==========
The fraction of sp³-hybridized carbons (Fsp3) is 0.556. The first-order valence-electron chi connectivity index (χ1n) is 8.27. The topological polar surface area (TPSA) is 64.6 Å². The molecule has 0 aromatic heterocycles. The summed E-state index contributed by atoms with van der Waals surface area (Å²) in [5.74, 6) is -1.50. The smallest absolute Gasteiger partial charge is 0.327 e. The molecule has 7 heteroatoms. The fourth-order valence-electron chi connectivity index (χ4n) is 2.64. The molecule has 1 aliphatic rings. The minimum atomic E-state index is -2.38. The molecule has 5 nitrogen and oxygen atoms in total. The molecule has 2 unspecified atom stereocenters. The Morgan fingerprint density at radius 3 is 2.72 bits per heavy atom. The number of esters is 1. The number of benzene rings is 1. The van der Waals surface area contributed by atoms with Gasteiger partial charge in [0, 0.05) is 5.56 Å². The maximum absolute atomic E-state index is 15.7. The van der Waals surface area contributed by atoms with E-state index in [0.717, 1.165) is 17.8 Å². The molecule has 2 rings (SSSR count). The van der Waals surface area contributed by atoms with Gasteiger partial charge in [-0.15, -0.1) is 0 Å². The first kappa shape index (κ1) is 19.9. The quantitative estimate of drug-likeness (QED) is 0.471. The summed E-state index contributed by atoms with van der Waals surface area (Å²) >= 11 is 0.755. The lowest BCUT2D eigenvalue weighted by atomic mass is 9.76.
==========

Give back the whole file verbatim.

The fraction of sp³-hybridized carbons (Fsp3) is 0.556. The first-order valence-electron chi connectivity index (χ1n) is 8.27. The topological polar surface area (TPSA) is 64.6 Å². The molecule has 0 aromatic heterocycles. The summed E-state index contributed by atoms with van der Waals surface area (Å²) in [5.74, 6) is -1.50. The smallest absolute Gasteiger partial charge is 0.327 e. The molecule has 7 heteroatoms. The fourth-order valence-electron chi connectivity index (χ4n) is 2.64. The molecule has 1 aliphatic rings. The minimum atomic E-state index is -2.38. The molecule has 5 nitrogen and oxygen atoms in total. The molecule has 2 unspecified atom stereocenters. The Morgan fingerprint density at radius 3 is 2.72 bits per heavy atom. The number of esters is 1. The number of benzene rings is 1. The van der Waals surface area contributed by atoms with Gasteiger partial charge in [0, 0.05) is 5.56 Å². The maximum absolute atomic E-state index is 15.7. The van der Waals surface area contributed by atoms with E-state index in [0.717, 1.165) is 17.8 Å². The molecule has 2 rings (SSSR count). The van der Waals surface area contributed by atoms with Gasteiger partial charge in [-0.15, -0.1) is 0 Å². The first kappa shape index (κ1) is 19.9. The quantitative estimate of drug-likeness (QED) is 0.471. The summed E-state index contributed by atoms with van der Waals surface area (Å²) >= 11 is 0.755. The lowest BCUT2D eigenvalue weighted by atomic mass is 9.76.